KTN's online platform helps you to make the connections you need


The Knowledge Transfer Network (KTN) has refreshed its online platform to intelligently connect you to relevant events, funding, thought pieces and specialist staff to help your business innovate and grow.

You can discover content using your area of interest, from biotechnology to transport; from space to health – all major UK economic sectors are covered. Once you have selected your interests, using our intelligent tagging system, we will then display rich and relevant content related to your area, often from surprising sources.

An example might be new satellite technology from the space sector that is applicable in the agri-food sector. KTN-UK.co.uk will help you form these unusual and valuable connections.

All content on the platform has been carefully curated by our team of innovation specialists – not by an automated algorithm – so you can be confident that KTN is connecting you to the most relevant cutting-edge information.


The move also marks a closer alignment with our main funder, Innovate UK , with the website branding making a clear visual link. Knowledge Transfer Network is Innovate UK's innovation network partner, and also works with other funders to provide innovation networking services and fulfil our mission to drive UK growth.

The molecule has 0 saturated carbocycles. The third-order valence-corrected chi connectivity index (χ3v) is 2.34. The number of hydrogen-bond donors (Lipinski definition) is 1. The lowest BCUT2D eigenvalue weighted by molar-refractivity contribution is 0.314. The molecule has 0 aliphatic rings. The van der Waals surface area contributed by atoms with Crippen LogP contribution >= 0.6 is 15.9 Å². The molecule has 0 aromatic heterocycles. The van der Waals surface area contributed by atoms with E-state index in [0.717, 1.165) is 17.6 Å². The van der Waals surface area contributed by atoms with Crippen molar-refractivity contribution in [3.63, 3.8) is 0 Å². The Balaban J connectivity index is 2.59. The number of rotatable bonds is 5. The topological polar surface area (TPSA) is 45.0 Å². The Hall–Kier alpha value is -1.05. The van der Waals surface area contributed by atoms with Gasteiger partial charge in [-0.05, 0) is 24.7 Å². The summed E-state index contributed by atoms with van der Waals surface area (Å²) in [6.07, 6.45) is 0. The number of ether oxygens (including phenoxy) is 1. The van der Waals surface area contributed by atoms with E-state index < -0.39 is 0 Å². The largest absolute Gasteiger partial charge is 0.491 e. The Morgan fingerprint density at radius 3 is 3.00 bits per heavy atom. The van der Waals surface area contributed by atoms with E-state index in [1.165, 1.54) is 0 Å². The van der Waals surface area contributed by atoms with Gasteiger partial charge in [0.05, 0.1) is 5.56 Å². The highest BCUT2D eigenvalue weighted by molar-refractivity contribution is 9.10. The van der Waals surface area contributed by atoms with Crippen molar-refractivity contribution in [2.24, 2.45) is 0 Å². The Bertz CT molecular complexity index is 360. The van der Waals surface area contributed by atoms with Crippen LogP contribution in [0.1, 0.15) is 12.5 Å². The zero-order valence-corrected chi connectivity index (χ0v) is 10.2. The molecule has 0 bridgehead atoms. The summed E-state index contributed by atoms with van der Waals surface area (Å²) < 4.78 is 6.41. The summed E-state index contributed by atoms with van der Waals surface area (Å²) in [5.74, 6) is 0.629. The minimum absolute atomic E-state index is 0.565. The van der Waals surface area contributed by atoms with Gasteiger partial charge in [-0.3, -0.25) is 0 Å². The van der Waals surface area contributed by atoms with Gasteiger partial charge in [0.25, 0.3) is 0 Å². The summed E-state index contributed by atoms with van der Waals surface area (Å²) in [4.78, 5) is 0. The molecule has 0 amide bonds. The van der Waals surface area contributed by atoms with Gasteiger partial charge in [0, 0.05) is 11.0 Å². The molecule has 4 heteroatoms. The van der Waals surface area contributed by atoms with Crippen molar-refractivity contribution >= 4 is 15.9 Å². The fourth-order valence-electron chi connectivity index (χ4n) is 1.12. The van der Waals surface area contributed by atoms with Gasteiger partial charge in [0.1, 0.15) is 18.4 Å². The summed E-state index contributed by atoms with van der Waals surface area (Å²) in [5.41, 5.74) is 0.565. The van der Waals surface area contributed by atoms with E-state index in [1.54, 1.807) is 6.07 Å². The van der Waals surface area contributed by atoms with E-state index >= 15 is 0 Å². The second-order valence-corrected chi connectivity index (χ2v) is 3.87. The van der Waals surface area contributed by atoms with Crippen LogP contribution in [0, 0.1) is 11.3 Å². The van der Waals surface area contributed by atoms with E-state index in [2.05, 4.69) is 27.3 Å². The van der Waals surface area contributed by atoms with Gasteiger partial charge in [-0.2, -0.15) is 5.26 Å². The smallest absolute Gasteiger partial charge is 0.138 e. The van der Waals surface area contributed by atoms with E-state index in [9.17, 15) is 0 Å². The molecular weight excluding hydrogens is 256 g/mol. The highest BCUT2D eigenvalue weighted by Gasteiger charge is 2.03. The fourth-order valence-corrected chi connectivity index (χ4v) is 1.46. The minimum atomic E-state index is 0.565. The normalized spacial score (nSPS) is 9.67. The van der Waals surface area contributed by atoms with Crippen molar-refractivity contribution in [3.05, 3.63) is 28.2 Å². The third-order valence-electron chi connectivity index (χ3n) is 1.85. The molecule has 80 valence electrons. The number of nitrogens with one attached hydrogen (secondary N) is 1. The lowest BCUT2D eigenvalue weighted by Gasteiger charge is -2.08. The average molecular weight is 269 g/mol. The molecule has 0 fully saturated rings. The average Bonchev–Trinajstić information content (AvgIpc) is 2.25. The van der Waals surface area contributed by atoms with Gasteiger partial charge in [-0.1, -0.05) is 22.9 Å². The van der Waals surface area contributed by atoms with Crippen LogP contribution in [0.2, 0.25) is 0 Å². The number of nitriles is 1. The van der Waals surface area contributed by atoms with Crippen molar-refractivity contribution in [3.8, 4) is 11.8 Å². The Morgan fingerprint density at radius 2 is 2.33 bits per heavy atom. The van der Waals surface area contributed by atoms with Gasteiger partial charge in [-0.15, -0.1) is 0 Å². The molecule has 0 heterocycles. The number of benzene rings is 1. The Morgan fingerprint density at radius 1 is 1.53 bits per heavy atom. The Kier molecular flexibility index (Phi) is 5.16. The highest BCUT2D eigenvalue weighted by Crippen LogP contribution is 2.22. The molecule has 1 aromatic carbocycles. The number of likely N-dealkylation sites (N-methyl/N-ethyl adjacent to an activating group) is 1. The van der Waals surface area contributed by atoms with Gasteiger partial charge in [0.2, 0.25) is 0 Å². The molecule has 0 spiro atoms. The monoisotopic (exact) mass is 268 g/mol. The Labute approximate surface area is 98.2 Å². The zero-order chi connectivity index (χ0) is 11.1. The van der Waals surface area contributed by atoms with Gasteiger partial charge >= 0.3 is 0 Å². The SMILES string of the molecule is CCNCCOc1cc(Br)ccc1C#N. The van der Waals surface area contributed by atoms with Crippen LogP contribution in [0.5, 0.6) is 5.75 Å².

We link new ideas and opportunities with expertise, markets and finance through our network of businesses, universities, funders and investors. From agri-food to autonomous systems and from energy to design, KTN combines expertise in all sectors with the ability to cross boundaries. Connecting with KTN can lead to potential partners, horizon-expanding events and innovation insights relevant to your needs.

Visit our people pages to connect directly with expertise in your sector.

Visit the KTN refreshed online platfom here


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Can we feed 7 billion people?

Yes we can, seems to be the message from this optimistic article in the Huffington Post from Sir Gordon Conway.

Sir Gordan argues that we will need to use "all the technologies we can lay our hands on" to achieve a "doubling of food production by 2050", but quite rightly stresses "there is no magic bullet". Sometimes GM is presented as the solution, it is not (in my opinion) it is just one very useful tool in the tool box. As Sir Gordon points out, the current rates of increase in yield [if sustained] will provide a large part of the extra food we need; and only a proportion of that improvement and then only in some crops, is coming from improvements through GM. The rest is delivered by conventional breeding, improved agronomy and plant and animal health.

I suspect Sir Gordon is also a Rational Optimist. That link is to Matt's latest post, but hit the home button for the bigger optimistic picture.     

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